The Plaza de las Calaveras
Many architectural monuments are concentrated in the Red Square in Moscow, a special place among which is the Lobnoe place, a small rounded elevation with a stone fence. In the distant past, this building was used by kings and other dignitaries during festive events to announce decrees or proclamations of solemn speeches.
Initially, the building was a low platform made of bricks, surrounded by a wooden lattice. After repeated reconstructions, Lobnoye Mesto became an elevated structure surrounded by low stone railings with a pedestal in the center of the structure. In the western part of Forefront there is a door with an iron grid, through which eleven steps lead to the upper platform.
The origin of the name “frontal” is not yet 100% clear. One suggestion is that this name is associated with executions made earlier here, which in ancient times were called “folding fronts” or “cut fronts.”
Another version of the explanation is that this is a common translation of the Hebrew word “Golgotha”, which in itself is associated with collapsible skulls at the place of the death penalty in ancient Jerusalem (if you observe the execution camp plan , you can see that it resembles a skull with its contours).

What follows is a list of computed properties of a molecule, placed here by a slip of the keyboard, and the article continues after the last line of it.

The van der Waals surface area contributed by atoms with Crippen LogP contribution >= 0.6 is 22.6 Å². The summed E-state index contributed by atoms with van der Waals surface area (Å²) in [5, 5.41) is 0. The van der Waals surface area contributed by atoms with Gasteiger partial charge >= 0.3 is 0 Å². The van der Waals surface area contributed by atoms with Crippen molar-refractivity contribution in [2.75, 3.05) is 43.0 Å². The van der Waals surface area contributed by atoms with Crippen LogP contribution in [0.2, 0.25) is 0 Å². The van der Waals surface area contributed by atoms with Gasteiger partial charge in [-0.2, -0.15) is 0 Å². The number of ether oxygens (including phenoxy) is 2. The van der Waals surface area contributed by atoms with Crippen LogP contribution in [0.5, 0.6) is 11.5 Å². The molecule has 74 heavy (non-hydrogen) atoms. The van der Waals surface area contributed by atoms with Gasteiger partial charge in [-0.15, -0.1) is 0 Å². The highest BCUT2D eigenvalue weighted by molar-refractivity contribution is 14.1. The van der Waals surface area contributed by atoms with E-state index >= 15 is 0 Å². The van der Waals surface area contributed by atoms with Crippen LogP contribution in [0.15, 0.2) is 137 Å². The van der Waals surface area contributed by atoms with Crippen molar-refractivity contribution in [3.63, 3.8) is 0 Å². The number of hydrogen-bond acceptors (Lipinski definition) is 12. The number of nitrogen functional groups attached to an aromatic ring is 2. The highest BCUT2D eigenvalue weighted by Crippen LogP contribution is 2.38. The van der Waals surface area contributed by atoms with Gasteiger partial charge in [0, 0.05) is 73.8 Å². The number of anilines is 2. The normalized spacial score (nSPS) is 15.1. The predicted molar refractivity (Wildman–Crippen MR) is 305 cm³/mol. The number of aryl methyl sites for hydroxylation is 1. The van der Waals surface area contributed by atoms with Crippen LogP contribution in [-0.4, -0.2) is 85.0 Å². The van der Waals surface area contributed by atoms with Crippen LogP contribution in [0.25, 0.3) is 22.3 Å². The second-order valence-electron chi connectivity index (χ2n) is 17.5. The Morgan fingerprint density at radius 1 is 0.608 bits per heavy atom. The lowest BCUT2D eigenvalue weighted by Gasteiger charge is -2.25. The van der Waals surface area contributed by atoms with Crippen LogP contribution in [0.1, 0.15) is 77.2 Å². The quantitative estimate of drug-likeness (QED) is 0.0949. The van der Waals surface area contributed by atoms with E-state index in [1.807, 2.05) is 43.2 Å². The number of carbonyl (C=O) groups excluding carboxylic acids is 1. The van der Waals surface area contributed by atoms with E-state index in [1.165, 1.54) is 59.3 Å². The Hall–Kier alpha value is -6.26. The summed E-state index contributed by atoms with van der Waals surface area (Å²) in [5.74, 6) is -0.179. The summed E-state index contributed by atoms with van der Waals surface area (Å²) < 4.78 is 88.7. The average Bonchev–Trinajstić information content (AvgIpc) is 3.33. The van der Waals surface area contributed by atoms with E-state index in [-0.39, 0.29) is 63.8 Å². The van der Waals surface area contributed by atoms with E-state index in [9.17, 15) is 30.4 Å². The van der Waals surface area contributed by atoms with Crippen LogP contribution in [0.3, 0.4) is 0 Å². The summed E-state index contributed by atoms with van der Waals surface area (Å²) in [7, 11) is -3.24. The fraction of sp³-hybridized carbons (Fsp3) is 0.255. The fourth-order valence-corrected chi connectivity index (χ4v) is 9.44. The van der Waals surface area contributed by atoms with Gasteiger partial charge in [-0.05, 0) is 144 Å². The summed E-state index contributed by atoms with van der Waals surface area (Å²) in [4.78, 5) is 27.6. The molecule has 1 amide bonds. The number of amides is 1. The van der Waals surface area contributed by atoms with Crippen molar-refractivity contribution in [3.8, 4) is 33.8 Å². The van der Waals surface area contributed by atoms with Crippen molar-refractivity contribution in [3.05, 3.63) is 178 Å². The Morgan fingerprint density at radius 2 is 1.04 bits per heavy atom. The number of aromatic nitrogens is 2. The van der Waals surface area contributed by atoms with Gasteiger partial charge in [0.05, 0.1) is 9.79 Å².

The most acceptable version is the following: the frontal place is where the Vasilyevsky Descent begins, which descends steeply down to the Moscow river. Places with such elevations in Russia were called “fronts.”
History of the frontal place
The frontal place in Moscow appeared, according to historians, in the 16th century. According to the most common version, the metropolitan Makarios proposed to the sovereign the idea of organizing Frontal Place. The frontal place, by design, would become part of the complex that symbolizes the heavenly Jerusalem: the center of the complex was the Cathedral of the Intercession, which also included the Spassky Gate.